Jeremy Rodriquez holds a 3D-printed face shield halo.
As in other states, the coronavirus pandemic is forcing Colorado hospitals to face the possibility of running out of beds for patients and personal protective equipment for workers. Across the state – really, the world – people are stepping up to ask, what can we do to help?
That includes the Colorado State University community. Over the last few weeks, a loose consortium of faculty and students have joined a centralized effort to make as many medical supplies as they can for the people who need them.
CSU’s Idea-2-Product 3D printing lab, along with faculty who have 3D printers in their own labs, have been part of a statewide initiative to ramp up production of medical face shields. These face shields are wide plastic coverings, held to the forehead by a thin plastic band called a halo, that offer further protection for medical personnel beyond masks and safety goggles. A Greeley-based medical equipment company, Genesis Plastics Technologies, has been called upon by Gov. Jared Polis’ Innovation Response Team Task Force to expedite the manufacture of about 50,000 such face shield kits per day using injection molding, which requires the company to redesign their production lines.
Alan Rudolph, CSU’s vice president for research, serves on the governor’s task force and has designated Assistant Vice President Ellen Fisher as a key point of contact between the university and the state for PPE testing. That includes the community efforts behind face shield manufacturing that have taken place over the last several weeks.
“Our university has so many dedicated people with the expertise, knowledge and equipment that, if needed, can be used to serve the people of Colorado,” Fisher said. “That’s part of our mission, and we stand ready to continue providing every resource we possibly can to help during this pandemic.”
Printing around the clock
A local doctor wearing one of the face shields CSU helped make.
Until Genesis’ production lines are at full capacity, the halo components of the shields need to be 3D printed, which is a much slower process. The 3D printers on campus have been working around the clock – many of them from the bedrooms and apartments of CSU students – to join many others around the state creating the halos and delivering them to Genesis Plastics to contribute to supply stockpiles. Official safety and fit testing of the face shield design and materials has taken place at the University of Colorado Anschutz Medical Campus, as designated by the state.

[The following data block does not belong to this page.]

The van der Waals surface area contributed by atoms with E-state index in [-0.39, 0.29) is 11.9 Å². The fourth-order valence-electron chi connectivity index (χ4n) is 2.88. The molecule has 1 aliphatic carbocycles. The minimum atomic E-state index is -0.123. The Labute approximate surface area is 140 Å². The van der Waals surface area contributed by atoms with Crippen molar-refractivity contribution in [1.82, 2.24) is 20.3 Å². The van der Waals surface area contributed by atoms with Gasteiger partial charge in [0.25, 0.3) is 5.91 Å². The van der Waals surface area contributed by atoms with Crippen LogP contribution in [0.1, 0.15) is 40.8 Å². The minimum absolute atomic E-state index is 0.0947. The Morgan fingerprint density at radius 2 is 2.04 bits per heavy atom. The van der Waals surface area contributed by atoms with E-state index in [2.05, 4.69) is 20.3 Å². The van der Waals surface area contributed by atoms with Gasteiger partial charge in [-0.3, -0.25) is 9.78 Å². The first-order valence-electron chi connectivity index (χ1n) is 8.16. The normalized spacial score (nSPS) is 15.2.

David Prawel, associate research professor in mechanical engineering and director of the Idea-2-Product lab, is leading CSU’s effort to print and supply as many face shield halos as possible. Designs for the halos were centrally vetted and approved by the Governor’s Task Force and Genesis Plastics.
“One printer can do about 12 to 14 a day,” Prawel said. With six printers at their disposal, at full capacity he and the lab can produce about 80 halos a day.
“We have the capability, and there is a need,” Prawel said. “And that’s what we do.”
Others who have offered printers include Christian Puttlitz, head of the Department of Mechanical Engineering, and Jay Ham, professor in the Department of Soil and Crop Sciences, each of whom have 3D printers in their labs that normally support their individual research programs.
“These are efforts being duplicated by many, many mechanical engineering departments across the country,” Puttlitz said. “It’s an opportunity to contribute in a safe way, and hopefully keep our healthcare providers safe – that’s really the goal.”
Working from home
Jeremy Rodriquez is an undergraduate electrical engineering student who is also an experienced technician in the Idea-2-Product lab. Just before Polis’ stay-at-home order took effect in March, he worked with Prawel to take two printers to his apartment so he could continue printing the halos away from campus. Puttlitz’ graduate student Jason Kuiper did the same and has been producing about 20 halos a day using one of the lab’s printers.
After Spring Break, Rodriquez was moving to a new house in Fort Collins, starting online classes, and setting up the home printing operation. He has been simultaneously operating the two CSU printers, as well as his personal one, and has made about 50 halos. He’s disinfecting and bagging them individually before another student from the lab picks them up and takes them to Genesis Plastics.
“I’ve always been really big into helping people. Any sort of beacon of light can make a big difference,” Rodriquez said. He was especially interested in using his skills for the face shield project, he said, because one of his family members recently died of COVID-19.
“I hope we can give people assurance that everything is going to be OK, that people are helping,” he said.